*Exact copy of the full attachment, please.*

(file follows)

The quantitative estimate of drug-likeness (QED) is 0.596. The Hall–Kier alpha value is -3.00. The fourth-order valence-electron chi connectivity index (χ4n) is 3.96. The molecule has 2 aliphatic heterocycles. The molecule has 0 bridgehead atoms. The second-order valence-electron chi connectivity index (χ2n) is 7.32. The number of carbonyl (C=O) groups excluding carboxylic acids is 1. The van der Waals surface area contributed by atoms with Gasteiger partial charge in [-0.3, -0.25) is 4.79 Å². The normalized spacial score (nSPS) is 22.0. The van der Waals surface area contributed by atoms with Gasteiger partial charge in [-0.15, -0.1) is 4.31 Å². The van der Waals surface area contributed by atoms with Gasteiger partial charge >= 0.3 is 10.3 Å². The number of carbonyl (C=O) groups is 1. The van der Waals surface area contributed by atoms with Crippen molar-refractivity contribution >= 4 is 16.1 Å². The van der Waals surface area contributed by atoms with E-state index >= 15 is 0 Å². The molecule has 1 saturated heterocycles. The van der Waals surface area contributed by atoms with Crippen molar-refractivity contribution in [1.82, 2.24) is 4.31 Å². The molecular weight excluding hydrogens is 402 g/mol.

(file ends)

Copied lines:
The quantitative estimate of drug-likeness (QED) is 0.596. The Hall–Kier alpha value is -3.00. The fourth-order valence-electron chi connectivity index (χ4n) is 3.96. The molecule has 2 aliphatic heterocycles. The molecule has 0 bridgehead atoms. The second-order valence-electron chi connectivity index (χ2n) is 7.32. The number of carbonyl (C=O) groups excluding carboxylic acids is 1. The van der Waals surface area contributed by atoms with Gasteiger partial charge in [-0.3, -0.25) is 4.79 Å². The normalized spacial score (nSPS) is 22.0. The van der Waals surface area contributed by atoms with Gasteiger partial charge in [-0.15, -0.1) is 4.31 Å². The van der Waals surface area contributed by atoms with Gasteiger partial charge >= 0.3 is 10.3 Å². The number of carbonyl (C=O) groups is 1. The van der Waals surface area contributed by atoms with Crippen molar-refractivity contribution >= 4 is 16.1 Å². The van der Waals surface area contributed by atoms with E-state index >= 15 is 0 Å². The molecule has 1 saturated heterocycles. The van der Waals surface area contributed by atoms with Crippen molar-refractivity contribution in [1.82, 2.24) is 4.31 Å². The molecular weight excluding hydrogens is 402 g/mol.